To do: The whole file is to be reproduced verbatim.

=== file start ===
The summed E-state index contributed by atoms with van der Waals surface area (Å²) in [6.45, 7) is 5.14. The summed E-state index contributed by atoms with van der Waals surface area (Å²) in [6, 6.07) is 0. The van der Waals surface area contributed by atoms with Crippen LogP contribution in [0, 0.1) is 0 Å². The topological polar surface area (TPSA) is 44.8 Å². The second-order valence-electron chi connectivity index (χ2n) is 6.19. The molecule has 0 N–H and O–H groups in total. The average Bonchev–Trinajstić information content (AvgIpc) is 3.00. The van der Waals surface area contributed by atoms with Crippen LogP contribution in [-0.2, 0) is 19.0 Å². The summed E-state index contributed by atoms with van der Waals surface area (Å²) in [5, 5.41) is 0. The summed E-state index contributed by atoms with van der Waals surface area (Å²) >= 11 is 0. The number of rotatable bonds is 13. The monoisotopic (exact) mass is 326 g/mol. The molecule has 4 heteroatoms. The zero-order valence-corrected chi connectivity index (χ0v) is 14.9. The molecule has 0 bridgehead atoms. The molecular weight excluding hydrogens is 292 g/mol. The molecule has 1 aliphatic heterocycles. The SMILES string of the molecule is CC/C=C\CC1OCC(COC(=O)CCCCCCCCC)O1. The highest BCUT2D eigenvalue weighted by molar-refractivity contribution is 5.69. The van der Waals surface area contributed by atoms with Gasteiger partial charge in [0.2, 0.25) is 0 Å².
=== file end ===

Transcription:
The summed E-state index contributed by atoms with van der Waals surface area (Å²) in [6.45, 7) is 5.14. The summed E-state index contributed by atoms with van der Waals surface area (Å²) in [6, 6.07) is 0. The van der Waals surface area contributed by atoms with Crippen LogP contribution in [0, 0.1) is 0 Å². The topological polar surface area (TPSA) is 44.8 Å². The second-order valence-electron chi connectivity index (χ2n) is 6.19. The molecule has 0 N–H and O–H groups in total. The average Bonchev–Trinajstić information content (AvgIpc) is 3.00. The van der Waals surface area contributed by atoms with Crippen LogP contribution in [-0.2, 0) is 19.0 Å². The summed E-state index contributed by atoms with van der Waals surface area (Å²) in [5, 5.41) is 0. The summed E-state index contributed by atoms with van der Waals surface area (Å²) >= 11 is 0. The number of rotatable bonds is 13. The monoisotopic (exact) mass is 326 g/mol. The molecule has 4 heteroatoms. The zero-order valence-corrected chi connectivity index (χ0v) is 14.9. The molecule has 0 bridgehead atoms. The molecular weight excluding hydrogens is 292 g/mol. The molecule has 1 aliphatic heterocycles. The SMILES string of the molecule is CC/C=C\CC1OCC(COC(=O)CCCCCCCCC)O1. The highest BCUT2D eigenvalue weighted by molar-refractivity contribution is 5.69. The van der Waals surface area contributed by atoms with Gasteiger partial charge in [0.2, 0.25) is 0 Å².